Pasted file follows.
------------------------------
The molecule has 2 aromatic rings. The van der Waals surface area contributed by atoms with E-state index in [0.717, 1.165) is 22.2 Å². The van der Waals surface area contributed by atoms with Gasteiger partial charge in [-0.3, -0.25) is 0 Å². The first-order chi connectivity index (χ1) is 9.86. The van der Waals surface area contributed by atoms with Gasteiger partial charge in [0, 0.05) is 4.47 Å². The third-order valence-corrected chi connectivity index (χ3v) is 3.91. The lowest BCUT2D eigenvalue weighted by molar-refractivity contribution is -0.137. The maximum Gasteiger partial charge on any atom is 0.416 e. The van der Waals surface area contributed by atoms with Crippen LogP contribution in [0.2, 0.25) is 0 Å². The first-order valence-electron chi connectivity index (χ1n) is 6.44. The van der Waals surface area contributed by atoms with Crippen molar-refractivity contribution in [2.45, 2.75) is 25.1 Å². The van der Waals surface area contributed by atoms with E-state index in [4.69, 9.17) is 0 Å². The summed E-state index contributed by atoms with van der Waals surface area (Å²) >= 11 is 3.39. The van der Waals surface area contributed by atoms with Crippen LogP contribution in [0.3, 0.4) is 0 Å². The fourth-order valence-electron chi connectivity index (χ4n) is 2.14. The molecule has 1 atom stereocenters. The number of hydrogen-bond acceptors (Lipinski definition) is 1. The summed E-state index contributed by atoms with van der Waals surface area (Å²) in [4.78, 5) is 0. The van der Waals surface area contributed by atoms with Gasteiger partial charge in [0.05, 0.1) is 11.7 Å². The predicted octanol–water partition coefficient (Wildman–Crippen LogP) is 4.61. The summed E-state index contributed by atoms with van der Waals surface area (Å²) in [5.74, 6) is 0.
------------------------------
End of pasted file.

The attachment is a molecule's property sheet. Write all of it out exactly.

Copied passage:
The molecule has 2 aromatic rings. The van der Waals surface area contributed by atoms with E-state index in [0.717, 1.165) is 22.2 Å². The van der Waals surface area contributed by atoms with Gasteiger partial charge in [-0.3, -0.25) is 0 Å². The first-order chi connectivity index (χ1) is 9.86. The van der Waals surface area contributed by atoms with Gasteiger partial charge in [0, 0.05) is 4.47 Å². The third-order valence-corrected chi connectivity index (χ3v) is 3.91. The lowest BCUT2D eigenvalue weighted by molar-refractivity contribution is -0.137. The maximum Gasteiger partial charge on any atom is 0.416 e. The van der Waals surface area contributed by atoms with Crippen LogP contribution in [0.2, 0.25) is 0 Å². The first-order valence-electron chi connectivity index (χ1n) is 6.44. The van der Waals surface area contributed by atoms with Crippen molar-refractivity contribution in [2.45, 2.75) is 25.1 Å². The van der Waals surface area contributed by atoms with E-state index in [4.69, 9.17) is 0 Å². The summed E-state index contributed by atoms with van der Waals surface area (Å²) >= 11 is 3.39. The van der Waals surface area contributed by atoms with Crippen LogP contribution in [0.3, 0.4) is 0 Å². The fourth-order valence-electron chi connectivity index (χ4n) is 2.14. The molecule has 1 atom stereocenters. The number of hydrogen-bond acceptors (Lipinski definition) is 1. The summed E-state index contributed by atoms with van der Waals surface area (Å²) in [4.78, 5) is 0. The van der Waals surface area contributed by atoms with Gasteiger partial charge in [0.05, 0.1) is 11.7 Å². The predicted octanol–water partition coefficient (Wildman–Crippen LogP) is 4.61. The summed E-state index contributed by atoms with van der Waals surface area (Å²) in [5.74, 6) is 0.